2022 Tax Season: When You’ll Have to Pay Taxes on Paypal, Cash App Earnings

by TK Sanders
2022-tax-season-when-youll-have-pay-taxes-paypal-cash-app-earnings

If you earn any significant income on third-party payment apps like PayPal, Cash App, or Venmo, you will have to report transactions over $600 to the IRS beginning this calendar year. The apps, themselves, will actually report the transactions, but you could be on the hook for more taxes than in years past. Prior to the change, apps would only report earnings that exceeded $20,000 per year or 200 total transactions. The closer IRS scrutiny went into effect this year as part of Biden’s American Rescue Plan.

The new law applies to taxes filed in the calendar year 2023 with data from 2022. This means that this season’s taxes are not affected by the change, yet. The IRS will gather data on your third-party payment app usage this year and expect more specific tax returns next year.

According to the IRS, the change should not affect the actual paying of taxes for anyone who declares all of their legitimate income. The change is a reporting change, basically giving the IRS power to dive more deeply into your small business transactions to help determine whether you are fulfilling your entire tax obligation. The IRS believes that many transactions through payment apps go unreported, even when legitimate income (not small payments like a split check at dinner) is at stake.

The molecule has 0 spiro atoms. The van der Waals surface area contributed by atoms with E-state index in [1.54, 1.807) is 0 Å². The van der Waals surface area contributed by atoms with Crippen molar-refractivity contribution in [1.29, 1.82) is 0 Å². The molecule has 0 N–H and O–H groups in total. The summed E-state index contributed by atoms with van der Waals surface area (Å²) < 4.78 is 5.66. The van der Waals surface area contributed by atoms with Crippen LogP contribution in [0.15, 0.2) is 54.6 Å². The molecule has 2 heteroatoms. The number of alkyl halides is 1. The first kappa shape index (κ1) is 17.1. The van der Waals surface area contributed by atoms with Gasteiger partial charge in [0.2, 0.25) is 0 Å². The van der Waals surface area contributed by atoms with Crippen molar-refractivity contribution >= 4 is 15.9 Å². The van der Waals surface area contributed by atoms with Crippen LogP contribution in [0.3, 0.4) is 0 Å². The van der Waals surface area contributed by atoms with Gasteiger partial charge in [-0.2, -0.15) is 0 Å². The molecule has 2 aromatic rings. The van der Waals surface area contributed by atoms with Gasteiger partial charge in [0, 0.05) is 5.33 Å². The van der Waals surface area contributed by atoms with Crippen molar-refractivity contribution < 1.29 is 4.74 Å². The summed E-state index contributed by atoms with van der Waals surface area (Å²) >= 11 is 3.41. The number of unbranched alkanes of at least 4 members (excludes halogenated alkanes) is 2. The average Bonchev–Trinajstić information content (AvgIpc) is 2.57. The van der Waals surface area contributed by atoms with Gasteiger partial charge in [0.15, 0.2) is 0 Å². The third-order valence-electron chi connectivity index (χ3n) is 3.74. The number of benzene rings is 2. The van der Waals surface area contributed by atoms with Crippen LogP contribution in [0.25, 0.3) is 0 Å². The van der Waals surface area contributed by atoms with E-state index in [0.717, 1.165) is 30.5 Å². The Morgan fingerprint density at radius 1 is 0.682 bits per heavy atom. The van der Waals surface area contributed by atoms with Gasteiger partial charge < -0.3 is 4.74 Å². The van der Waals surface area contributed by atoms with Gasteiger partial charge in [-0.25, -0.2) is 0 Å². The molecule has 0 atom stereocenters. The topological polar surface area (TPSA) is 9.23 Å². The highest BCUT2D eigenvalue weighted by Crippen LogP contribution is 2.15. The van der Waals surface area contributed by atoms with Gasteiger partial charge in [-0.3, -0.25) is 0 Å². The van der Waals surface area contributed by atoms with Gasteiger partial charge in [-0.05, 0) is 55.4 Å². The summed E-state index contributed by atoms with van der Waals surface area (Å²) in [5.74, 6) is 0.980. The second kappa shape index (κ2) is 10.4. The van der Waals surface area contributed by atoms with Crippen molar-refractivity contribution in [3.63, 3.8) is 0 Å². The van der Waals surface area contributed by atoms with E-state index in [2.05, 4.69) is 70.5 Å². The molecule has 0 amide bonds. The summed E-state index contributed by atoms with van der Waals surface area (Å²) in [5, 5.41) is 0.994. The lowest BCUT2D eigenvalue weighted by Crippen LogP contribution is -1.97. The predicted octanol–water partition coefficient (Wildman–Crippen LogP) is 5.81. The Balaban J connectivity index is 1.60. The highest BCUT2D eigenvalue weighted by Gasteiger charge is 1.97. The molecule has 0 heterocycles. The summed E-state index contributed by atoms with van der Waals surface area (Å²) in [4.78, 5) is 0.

How payment apps are preparing for the change in tax law

Now, third-party payment companies will issue you a 1099-K tax form each year. Many of them will require one on file to even sell on their platform. This tax form might include taxable and nontaxable transactions, particularly if the account is for both business and personal use.

The IRS then uses the company’s form to cross-reference their data with whatever data you physically report, yourself.

Apps will not report personal transactions like small gifts, reimbursements, and favors as long as they qualify as unearned income. For example, you can still share rent or utility payments with roommates. However, if you own the property and receive rent via a payment app, that income is reportable.

Many of the payment apps are in the process of reaching out to customers for more personal details like tax ID numbers or Social Security numbers.

Because the IRS will be capturing more data than ever before, it helps to be prepared with your own data. Say you sell a car online at a loss; if you can provide the original receipt for the car, thus proving the loss, then the money is not taxable. The new rules really just want to track small business owners, not everyday buyers, sellers, and traders of basic goods.

Therefore proper record keeping will be essential in the event of a dispute with the IRS. The agency’s own representatives will tell you the same: when in doubt, have documentation ready. And file your taxes with the help of a qualified professional or professional service when possible.

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